bishops, and the spire was not erected till 1361. The architecture is chiefly Nor man. The spire is 315 feet high, and the interior, 411 feet by 191 feet, is adorned with a fine font and numerous interesting monuments. On the north side of the cathedral is the bishop's palace, a large irregular edifice, built by different prelates. It, as well as the cathedral, suffered much from the mistaken zeal of the Puritans. Losigna laid the foundations of a Benedictine priory at the same time as those of the cathedral, but only a few traces of the former remain. Norwich contains thirty-six churches and numerous meeting-houses. Some of the churches are valuable specimens of ancient architecture. The most conspicuos is that of St Peter's, Mancroft, a large and handsome edifice, in which is a tablet to the memory of Sir Thomas Browne, the author of the "Religio Medici." The other objects most worthy of notice are, St Julian's Church, exhibiting some fine specimens of Saxon architecture; St Lawrence, with a square tower 112 feet high ; St Andrew's Hall, formerly the nave of the church belonging to the Black Friars, now the common hall of the city, adorned with paintings and other ornaments, and used for the musical festivals held here; Erpingham's gate, an elegant specimen of ancient architecture, facing the west end of the cathedral; the free and numerous other schools, the shire hall in the castle ditch, the new city gaol, the infirmary, numerous banks, theatres, barracks, a public library, the museum of natural history and antiquities, &c. The charitable institutions and charities, such as hospitals and alms-houses, are very numerous.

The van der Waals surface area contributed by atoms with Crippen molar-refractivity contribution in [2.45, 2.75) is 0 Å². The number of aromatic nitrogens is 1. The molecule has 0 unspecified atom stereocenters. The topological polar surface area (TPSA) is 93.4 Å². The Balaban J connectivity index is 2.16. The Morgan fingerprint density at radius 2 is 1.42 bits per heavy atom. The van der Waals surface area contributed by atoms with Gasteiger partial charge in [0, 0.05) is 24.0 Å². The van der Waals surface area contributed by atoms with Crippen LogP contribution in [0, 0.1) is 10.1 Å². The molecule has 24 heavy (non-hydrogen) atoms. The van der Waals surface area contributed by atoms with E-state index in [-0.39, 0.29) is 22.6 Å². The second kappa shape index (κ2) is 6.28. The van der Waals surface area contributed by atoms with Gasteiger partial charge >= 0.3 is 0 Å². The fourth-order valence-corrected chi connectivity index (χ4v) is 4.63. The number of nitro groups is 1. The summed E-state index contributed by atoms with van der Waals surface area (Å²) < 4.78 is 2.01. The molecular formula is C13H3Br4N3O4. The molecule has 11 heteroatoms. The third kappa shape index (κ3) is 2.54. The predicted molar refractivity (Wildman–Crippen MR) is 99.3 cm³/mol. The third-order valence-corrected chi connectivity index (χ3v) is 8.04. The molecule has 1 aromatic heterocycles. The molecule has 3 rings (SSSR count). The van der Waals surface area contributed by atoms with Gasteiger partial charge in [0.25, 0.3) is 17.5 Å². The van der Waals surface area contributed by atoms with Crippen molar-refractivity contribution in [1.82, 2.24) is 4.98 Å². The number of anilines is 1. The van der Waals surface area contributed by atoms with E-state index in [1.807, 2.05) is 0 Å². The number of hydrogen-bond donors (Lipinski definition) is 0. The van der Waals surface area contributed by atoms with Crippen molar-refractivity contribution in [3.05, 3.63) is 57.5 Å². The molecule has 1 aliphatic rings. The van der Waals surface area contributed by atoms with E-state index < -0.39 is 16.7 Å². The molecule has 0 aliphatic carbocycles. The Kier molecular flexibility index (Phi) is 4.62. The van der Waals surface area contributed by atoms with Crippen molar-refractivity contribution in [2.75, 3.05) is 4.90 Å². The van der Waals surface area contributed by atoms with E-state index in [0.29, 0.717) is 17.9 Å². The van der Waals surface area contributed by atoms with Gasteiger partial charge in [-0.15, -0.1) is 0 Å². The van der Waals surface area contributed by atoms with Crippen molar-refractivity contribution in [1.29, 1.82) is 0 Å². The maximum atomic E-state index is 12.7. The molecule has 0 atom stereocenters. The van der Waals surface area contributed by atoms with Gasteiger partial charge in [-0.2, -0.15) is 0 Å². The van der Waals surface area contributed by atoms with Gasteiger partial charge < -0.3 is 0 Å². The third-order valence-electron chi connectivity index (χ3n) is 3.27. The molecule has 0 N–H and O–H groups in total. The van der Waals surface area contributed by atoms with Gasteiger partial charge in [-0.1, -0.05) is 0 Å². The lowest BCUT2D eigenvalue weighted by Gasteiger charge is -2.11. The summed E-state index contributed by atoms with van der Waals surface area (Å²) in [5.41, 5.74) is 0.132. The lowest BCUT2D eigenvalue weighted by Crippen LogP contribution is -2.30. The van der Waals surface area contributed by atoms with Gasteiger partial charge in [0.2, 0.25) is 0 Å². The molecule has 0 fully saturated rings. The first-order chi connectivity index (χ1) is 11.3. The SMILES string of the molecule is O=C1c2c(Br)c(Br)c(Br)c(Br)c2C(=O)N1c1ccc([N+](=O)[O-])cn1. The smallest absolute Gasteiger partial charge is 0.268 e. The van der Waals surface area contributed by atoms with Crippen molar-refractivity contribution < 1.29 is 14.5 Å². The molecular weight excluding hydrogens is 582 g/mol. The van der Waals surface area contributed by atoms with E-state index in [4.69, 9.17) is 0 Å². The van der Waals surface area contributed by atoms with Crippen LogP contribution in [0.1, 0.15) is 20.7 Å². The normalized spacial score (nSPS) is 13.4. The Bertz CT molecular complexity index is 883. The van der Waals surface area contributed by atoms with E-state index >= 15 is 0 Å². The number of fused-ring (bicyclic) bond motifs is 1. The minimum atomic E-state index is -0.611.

The most important trade of the town consists of the manufacture of silk, worsted, and cotton into shawls, crapes, bombazines, damasks, camlets, and imitations of the Irish and French stuffs. There is also a considerable manufacture of shoes.
Dr Caius, one of the founders of Gonville and Caius College, Cambridge, Dr Samuel Clarke, Harmer the biblical critic, Beloe the translator, and Archbishop Parker, were natives of Norwich. Two M.P. Pop. 1851, 68,195.
About 4 miles from Norwich is Costessy Hall, the fine seat of Jerningham, Lord Stafford. The house is partly ancient, partly modern. Contiguous to the house is a handsome Gothic chapel.
Twelve miles from Norwich is WORSTEAD, formerly the seat of a considerable manufacture, introduced by the Flemings, of woollen twists and stuffs, called from it "worsted goods;" but this manufacture was, in the reigns of Richard Il. and Henry IV., removed to Norwich. The church is a fine building, with a beautiful tower, and contains a font of peculiar richness, and a curious woodes Acreen.